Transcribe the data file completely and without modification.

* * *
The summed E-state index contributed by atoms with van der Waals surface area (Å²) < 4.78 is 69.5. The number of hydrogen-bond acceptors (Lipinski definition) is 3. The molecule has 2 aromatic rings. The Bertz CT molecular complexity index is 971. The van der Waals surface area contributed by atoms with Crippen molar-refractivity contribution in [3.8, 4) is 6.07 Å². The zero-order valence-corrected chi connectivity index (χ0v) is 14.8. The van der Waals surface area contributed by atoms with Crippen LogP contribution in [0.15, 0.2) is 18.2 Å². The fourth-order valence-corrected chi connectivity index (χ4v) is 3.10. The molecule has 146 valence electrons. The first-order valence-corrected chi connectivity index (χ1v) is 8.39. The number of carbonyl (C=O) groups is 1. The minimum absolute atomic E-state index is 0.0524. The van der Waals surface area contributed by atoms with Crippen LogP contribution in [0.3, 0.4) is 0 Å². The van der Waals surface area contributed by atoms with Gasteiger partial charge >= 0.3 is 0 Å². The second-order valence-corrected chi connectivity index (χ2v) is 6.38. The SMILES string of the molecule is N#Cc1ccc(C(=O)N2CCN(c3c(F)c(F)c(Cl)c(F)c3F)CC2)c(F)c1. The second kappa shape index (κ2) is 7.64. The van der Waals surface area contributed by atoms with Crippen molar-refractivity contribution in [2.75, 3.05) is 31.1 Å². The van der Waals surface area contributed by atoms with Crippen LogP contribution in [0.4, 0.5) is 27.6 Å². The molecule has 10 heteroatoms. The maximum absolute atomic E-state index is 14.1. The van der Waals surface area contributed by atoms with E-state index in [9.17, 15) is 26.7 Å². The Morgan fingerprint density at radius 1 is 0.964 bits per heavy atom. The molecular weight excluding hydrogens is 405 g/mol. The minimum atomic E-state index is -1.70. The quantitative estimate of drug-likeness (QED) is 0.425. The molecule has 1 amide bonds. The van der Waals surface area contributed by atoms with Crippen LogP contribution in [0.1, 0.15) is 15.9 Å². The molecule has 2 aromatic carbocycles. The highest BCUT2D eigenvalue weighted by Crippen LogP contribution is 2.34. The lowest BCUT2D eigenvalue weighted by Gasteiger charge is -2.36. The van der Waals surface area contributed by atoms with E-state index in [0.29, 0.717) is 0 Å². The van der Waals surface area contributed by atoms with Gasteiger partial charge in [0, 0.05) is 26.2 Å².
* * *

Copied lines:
The summed E-state index contributed by atoms with van der Waals surface area (Å²) < 4.78 is 69.5. The number of hydrogen-bond acceptors (Lipinski definition) is 3. The molecule has 2 aromatic rings. The Bertz CT molecular complexity index is 971. The van der Waals surface area contributed by atoms with Crippen molar-refractivity contribution in [3.8, 4) is 6.07 Å². The zero-order valence-corrected chi connectivity index (χ0v) is 14.8. The van der Waals surface area contributed by atoms with Crippen LogP contribution in [0.15, 0.2) is 18.2 Å². The fourth-order valence-corrected chi connectivity index (χ4v) is 3.10. The molecule has 146 valence electrons. The first-order valence-corrected chi connectivity index (χ1v) is 8.39. The number of carbonyl (C=O) groups is 1. The minimum absolute atomic E-state index is 0.0524. The van der Waals surface area contributed by atoms with Crippen LogP contribution in [0.3, 0.4) is 0 Å². The van der Waals surface area contributed by atoms with Gasteiger partial charge >= 0.3 is 0 Å². The second-order valence-corrected chi connectivity index (χ2v) is 6.38. The SMILES string of the molecule is N#Cc1ccc(C(=O)N2CCN(c3c(F)c(F)c(Cl)c(F)c3F)CC2)c(F)c1. The second kappa shape index (κ2) is 7.64. The van der Waals surface area contributed by atoms with Crippen molar-refractivity contribution in [2.75, 3.05) is 31.1 Å². The van der Waals surface area contributed by atoms with Crippen LogP contribution in [0.4, 0.5) is 27.6 Å². The molecule has 10 heteroatoms. The maximum absolute atomic E-state index is 14.1. The van der Waals surface area contributed by atoms with E-state index in [9.17, 15) is 26.7 Å². The Morgan fingerprint density at radius 1 is 0.964 bits per heavy atom. The molecular weight excluding hydrogens is 405 g/mol. The minimum atomic E-state index is -1.70. The quantitative estimate of drug-likeness (QED) is 0.425. The molecule has 1 amide bonds. The van der Waals surface area contributed by atoms with Crippen LogP contribution in [0.1, 0.15) is 15.9 Å². The molecule has 2 aromatic carbocycles. The highest BCUT2D eigenvalue weighted by Crippen LogP contribution is 2.34. The lowest BCUT2D eigenvalue weighted by Gasteiger charge is -2.36. The van der Waals surface area contributed by atoms with E-state index in [0.29, 0.717) is 0 Å². The van der Waals surface area contributed by atoms with Gasteiger partial charge in [0, 0.05) is 26.2 Å².